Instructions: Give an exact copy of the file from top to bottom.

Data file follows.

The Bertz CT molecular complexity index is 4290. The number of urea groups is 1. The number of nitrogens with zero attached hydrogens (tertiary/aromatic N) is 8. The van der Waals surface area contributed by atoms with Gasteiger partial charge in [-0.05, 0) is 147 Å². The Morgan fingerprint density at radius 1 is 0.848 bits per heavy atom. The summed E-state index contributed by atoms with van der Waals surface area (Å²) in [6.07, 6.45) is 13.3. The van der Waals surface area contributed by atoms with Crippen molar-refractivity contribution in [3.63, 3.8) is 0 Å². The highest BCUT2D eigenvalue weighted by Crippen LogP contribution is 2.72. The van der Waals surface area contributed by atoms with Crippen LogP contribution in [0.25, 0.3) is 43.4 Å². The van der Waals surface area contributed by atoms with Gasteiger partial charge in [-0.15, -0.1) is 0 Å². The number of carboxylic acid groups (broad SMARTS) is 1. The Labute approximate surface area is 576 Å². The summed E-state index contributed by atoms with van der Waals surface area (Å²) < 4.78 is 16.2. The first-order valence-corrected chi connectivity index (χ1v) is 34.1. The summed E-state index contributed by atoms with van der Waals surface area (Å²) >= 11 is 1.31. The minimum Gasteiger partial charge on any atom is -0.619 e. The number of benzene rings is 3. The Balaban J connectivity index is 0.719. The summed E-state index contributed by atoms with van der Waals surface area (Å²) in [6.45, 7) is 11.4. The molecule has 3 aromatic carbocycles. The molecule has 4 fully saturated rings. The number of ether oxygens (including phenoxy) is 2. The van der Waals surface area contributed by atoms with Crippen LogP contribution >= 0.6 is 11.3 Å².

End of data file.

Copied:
The Bertz CT molecular complexity index is 4290. The number of urea groups is 1. The number of nitrogens with zero attached hydrogens (tertiary/aromatic N) is 8. The van der Waals surface area contributed by atoms with Gasteiger partial charge in [-0.05, 0) is 147 Å². The Morgan fingerprint density at radius 1 is 0.848 bits per heavy atom. The summed E-state index contributed by atoms with van der Waals surface area (Å²) in [6.07, 6.45) is 13.3. The van der Waals surface area contributed by atoms with Crippen molar-refractivity contribution in [3.63, 3.8) is 0 Å². The highest BCUT2D eigenvalue weighted by Crippen LogP contribution is 2.72. The van der Waals surface area contributed by atoms with Crippen LogP contribution in [0.25, 0.3) is 43.4 Å². The van der Waals surface area contributed by atoms with Gasteiger partial charge in [-0.15, -0.1) is 0 Å². The number of carboxylic acid groups (broad SMARTS) is 1. The Labute approximate surface area is 576 Å². The summed E-state index contributed by atoms with van der Waals surface area (Å²) < 4.78 is 16.2. The first-order valence-corrected chi connectivity index (χ1v) is 34.1. The summed E-state index contributed by atoms with van der Waals surface area (Å²) >= 11 is 1.31. The minimum Gasteiger partial charge on any atom is -0.619 e. The number of benzene rings is 3. The Balaban J connectivity index is 0.719. The summed E-state index contributed by atoms with van der Waals surface area (Å²) in [6.45, 7) is 11.4. The molecule has 3 aromatic carbocycles. The molecule has 4 fully saturated rings. The number of ether oxygens (including phenoxy) is 2. The van der Waals surface area contributed by atoms with Crippen LogP contribution >= 0.6 is 11.3 Å².